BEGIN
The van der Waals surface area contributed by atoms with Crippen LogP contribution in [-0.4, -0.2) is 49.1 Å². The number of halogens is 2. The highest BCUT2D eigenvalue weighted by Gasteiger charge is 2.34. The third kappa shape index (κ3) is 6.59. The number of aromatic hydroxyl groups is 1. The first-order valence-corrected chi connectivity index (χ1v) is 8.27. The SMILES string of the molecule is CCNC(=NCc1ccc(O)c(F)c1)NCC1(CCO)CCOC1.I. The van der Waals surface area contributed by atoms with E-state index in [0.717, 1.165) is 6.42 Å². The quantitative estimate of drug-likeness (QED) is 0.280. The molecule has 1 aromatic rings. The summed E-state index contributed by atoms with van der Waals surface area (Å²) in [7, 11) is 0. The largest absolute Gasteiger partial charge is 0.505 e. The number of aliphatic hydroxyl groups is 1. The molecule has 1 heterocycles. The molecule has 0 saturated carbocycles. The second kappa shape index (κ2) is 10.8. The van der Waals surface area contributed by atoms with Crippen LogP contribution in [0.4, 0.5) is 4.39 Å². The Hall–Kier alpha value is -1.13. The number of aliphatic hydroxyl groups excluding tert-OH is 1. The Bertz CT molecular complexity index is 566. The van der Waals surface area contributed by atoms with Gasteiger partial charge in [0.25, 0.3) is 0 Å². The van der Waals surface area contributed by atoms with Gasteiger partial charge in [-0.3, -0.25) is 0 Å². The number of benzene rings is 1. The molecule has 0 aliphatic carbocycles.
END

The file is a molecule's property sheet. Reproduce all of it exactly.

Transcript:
The van der Waals surface area contributed by atoms with Crippen LogP contribution in [-0.4, -0.2) is 49.1 Å². The number of halogens is 2. The highest BCUT2D eigenvalue weighted by Gasteiger charge is 2.34. The third kappa shape index (κ3) is 6.59. The number of aromatic hydroxyl groups is 1. The first-order valence-corrected chi connectivity index (χ1v) is 8.27. The SMILES string of the molecule is CCNC(=NCc1ccc(O)c(F)c1)NCC1(CCO)CCOC1.I. The van der Waals surface area contributed by atoms with E-state index in [0.717, 1.165) is 6.42 Å². The quantitative estimate of drug-likeness (QED) is 0.280. The molecule has 1 aromatic rings. The summed E-state index contributed by atoms with van der Waals surface area (Å²) in [7, 11) is 0. The largest absolute Gasteiger partial charge is 0.505 e. The number of aliphatic hydroxyl groups is 1. The molecule has 1 heterocycles. The molecule has 0 saturated carbocycles. The second kappa shape index (κ2) is 10.8. The van der Waals surface area contributed by atoms with Crippen LogP contribution in [0.4, 0.5) is 4.39 Å². The Hall–Kier alpha value is -1.13. The number of aliphatic hydroxyl groups excluding tert-OH is 1. The Bertz CT molecular complexity index is 566. The van der Waals surface area contributed by atoms with Gasteiger partial charge in [0.25, 0.3) is 0 Å². The van der Waals surface area contributed by atoms with Gasteiger partial charge in [-0.3, -0.25) is 0 Å². The number of benzene rings is 1. The molecule has 0 aliphatic carbocycles.